Theatre Review: ‘Plumfield, Iraq’
Ithaca College’s Theatre Department kicked off their fall season strong with Plumfield, Iraq, a sobering play showing the horrors of the Iraq War overseas and at home. After the 10-year anniversary of September 11, the performance struck even more emotional chords as the glorification of war by the media was stripped away, leaving only the personal story of Mike Herring.
Mike, played by senior acting major John Gardner, is a compassionate and endearing high school graduate from a small town in Washington called Plumfield. Mike and his best friend Cam, played by senior Musical Theater major William Boyajian, enlist in the Iraq War two years after it starts in order to put themselves through college. The play not only touches on the power of their true friendship, but also the effects of their enlistment and experience on all their family members, friends and loved ones left behind.
Gardner’s performance as a soldier dealing with Post Traumatic Stress Disorder (PTSD) was hypnotizing. His facial expressions and body language accurately portrayed emotions of self-hatred, distance, loneliness and sorrow. He brilliantly bounced between memories of pre-war happiness and post-war devastation with the snap of a finger. The chemistry between Boyajian and Garnder was heart-warming and adorable. Boyajian stole the show with his portrayal of the fun-loving, outgoing and goofy Cam. Boyajian had the audience eating out of the palm of his hand – they laughed with him and cried for him. Every line and every word had meaning, power and raw emotion. Each performer should be proud of the art created within this production, but Boyajian gave it that extra sparkle, taking the show and the audience’s experience of the show to a whole new level.
Also giving a fantastic performance was senior acting major Elizabeth Lee Ellson in her portrayal of Lorraine, Cam’s love interest. Ellson fully embraced the strong, determined and beautifully spirited character. Her charisma and natural chemistry with Boyajian left a smile on my face I could not refuse. Mallory Newbrough, senior Musical Theater major, also displayed some of the highest quality acting within the show, jumping back and fourth between four extremely different characters within seconds. It was simply perfection.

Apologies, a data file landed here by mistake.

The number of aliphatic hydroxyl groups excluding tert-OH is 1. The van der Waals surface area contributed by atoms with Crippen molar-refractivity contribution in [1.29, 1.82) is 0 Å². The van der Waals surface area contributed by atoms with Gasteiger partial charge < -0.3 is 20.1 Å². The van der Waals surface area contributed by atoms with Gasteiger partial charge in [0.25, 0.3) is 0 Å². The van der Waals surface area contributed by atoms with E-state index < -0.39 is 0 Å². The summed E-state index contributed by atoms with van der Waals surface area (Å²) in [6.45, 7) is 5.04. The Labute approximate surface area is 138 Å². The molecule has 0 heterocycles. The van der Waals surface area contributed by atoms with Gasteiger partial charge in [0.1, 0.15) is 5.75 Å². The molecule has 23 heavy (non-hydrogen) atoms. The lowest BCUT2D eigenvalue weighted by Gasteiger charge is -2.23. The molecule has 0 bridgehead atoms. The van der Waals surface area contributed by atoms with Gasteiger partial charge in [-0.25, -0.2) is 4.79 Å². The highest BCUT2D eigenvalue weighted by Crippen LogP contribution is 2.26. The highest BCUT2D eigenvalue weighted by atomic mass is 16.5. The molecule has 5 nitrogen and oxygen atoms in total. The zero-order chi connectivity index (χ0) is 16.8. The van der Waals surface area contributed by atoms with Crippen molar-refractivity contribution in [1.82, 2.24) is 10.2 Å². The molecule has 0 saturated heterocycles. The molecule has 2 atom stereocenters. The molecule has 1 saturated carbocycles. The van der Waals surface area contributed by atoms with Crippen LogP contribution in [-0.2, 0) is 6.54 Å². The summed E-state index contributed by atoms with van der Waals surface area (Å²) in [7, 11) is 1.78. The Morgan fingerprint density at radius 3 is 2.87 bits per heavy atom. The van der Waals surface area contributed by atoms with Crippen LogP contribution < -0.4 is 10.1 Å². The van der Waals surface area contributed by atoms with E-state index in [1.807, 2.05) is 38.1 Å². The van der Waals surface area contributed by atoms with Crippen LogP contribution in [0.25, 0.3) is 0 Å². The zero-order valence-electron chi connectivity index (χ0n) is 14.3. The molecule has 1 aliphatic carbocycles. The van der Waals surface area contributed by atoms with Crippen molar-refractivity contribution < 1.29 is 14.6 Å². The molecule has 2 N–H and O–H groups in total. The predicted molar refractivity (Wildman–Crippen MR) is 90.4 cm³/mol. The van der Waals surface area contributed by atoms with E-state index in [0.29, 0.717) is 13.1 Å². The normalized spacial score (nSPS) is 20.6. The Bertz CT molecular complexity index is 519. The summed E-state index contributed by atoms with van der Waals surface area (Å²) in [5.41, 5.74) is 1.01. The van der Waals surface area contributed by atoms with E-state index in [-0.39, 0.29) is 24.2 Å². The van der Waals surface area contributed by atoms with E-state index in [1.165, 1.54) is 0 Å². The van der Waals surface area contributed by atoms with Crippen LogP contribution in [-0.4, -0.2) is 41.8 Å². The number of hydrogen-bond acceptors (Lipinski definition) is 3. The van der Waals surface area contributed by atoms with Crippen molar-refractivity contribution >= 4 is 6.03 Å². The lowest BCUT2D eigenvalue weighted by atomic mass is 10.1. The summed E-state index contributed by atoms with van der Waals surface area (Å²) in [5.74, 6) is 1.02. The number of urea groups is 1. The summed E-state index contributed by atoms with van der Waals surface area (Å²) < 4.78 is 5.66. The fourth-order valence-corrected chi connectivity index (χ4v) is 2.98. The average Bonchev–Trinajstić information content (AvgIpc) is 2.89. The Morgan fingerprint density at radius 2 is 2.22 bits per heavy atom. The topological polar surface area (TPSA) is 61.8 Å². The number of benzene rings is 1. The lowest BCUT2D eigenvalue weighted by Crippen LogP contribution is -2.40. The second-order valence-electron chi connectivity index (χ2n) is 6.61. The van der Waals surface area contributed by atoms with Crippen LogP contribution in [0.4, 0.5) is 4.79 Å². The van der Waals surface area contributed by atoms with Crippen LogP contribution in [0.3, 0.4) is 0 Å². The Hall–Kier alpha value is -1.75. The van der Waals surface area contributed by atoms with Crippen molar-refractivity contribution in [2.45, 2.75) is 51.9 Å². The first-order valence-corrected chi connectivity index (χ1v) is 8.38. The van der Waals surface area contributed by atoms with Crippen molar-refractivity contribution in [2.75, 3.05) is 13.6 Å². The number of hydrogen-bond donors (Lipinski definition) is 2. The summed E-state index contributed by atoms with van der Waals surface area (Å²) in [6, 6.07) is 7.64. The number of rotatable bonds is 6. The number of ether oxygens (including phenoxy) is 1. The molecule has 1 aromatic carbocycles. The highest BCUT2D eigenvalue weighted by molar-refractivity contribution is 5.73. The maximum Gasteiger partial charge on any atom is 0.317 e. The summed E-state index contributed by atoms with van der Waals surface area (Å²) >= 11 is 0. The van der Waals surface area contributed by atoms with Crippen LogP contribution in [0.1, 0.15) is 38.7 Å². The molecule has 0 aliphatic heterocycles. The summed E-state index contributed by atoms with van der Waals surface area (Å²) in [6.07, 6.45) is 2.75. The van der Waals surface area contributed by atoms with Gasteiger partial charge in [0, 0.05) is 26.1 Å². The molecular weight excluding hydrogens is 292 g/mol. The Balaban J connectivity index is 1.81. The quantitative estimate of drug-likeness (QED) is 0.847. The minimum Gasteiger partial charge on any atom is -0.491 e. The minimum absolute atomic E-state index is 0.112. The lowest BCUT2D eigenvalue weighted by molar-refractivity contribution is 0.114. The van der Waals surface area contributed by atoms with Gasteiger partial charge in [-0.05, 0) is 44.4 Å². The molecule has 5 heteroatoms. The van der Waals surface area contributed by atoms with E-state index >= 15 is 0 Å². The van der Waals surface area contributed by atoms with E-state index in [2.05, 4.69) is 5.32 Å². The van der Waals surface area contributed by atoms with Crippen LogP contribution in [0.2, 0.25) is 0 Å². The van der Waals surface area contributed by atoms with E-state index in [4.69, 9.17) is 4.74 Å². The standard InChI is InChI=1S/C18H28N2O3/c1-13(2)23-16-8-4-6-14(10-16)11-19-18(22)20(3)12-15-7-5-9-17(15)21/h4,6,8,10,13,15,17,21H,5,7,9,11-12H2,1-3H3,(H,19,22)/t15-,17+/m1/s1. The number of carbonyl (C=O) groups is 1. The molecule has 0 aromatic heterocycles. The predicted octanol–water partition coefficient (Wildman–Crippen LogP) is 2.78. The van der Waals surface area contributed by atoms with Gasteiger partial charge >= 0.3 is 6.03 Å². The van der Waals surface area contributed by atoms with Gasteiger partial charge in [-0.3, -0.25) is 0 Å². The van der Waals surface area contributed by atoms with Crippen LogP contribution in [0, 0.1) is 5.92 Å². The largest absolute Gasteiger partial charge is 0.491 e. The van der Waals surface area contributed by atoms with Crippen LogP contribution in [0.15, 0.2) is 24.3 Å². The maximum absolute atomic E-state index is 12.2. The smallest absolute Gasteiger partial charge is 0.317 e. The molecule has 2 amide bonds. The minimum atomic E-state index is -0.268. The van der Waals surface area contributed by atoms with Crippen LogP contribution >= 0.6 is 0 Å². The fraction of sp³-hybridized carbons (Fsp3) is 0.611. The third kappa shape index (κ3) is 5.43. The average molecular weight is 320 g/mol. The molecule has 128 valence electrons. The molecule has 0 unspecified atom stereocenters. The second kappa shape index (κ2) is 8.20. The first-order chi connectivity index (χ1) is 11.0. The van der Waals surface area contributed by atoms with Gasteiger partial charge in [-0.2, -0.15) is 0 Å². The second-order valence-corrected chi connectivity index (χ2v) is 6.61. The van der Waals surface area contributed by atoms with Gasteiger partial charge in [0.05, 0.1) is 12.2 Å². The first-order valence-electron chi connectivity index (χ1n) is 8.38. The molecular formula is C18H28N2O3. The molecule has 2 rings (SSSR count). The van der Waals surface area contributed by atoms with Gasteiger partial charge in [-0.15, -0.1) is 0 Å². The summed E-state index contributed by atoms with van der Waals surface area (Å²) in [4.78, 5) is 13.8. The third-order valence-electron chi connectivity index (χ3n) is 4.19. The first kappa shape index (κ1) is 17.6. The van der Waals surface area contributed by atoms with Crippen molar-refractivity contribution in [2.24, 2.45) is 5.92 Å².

Plumfield, Iraq is filled with beautifully sentimental and touching moments intertwined with those that are heart-crippling and tragic. The difference of one second could take me from smiling ear to ear, to choking back tears. The memories and flashbacks that make up the play are meant to exemplify the blurred lines between citizens and war. This play suggests the two can never be truly separated.
***I hate war. War is everywhere. War affects everyone. ***
Director Cynthia Henderson knows this too well. Throughout the play, there was an incorporation of multimedia through video, but also actual photography from the Iraq War. Henderson’s sister, a combat photographer, took these photos. The multimedia element was extremely effective, reminding audiences that this is a harsh reality part of their own lives.
Henderson also made an interesting choice with regard to music in the play. The script called for a barbershop quartet, but Henderson wanted a more soulful a cappella vibe. She had the group even sample some songs from the fittingly-named R&B group Boys II Men – a journey very familiar to the main characters.
The scenery and props were simplistic but effective. It included a raised platform stage, seven cardboard boxes and a broken glass panel directly above the platform — perhaps symbolizing the shattered lives war creates. The lighting was spot-on on, critical to setting the mood in the war zones especially. The sound and props crew should also be commended, especially for their special effects in recreating explosions and gunfire.
Playwright Barbara Lebow forces us to consider the physical and psychological losses of war. The cast and crew of the college did just that in this production, leaving me with a pit in my stomach and thoughts of war I just can’t forget.
“As we live our lives today, always looking toward tomorrow, this reminds us why we do what we do,” said the Director of Theatre Lee Byron in the play’s program.
I highly recommend everyone to see Plumfield, Iraq, which closes this Saturday. Not only is it a way to support the college, but also it completely reshapes your entire outlook on war – the one overseas and at home.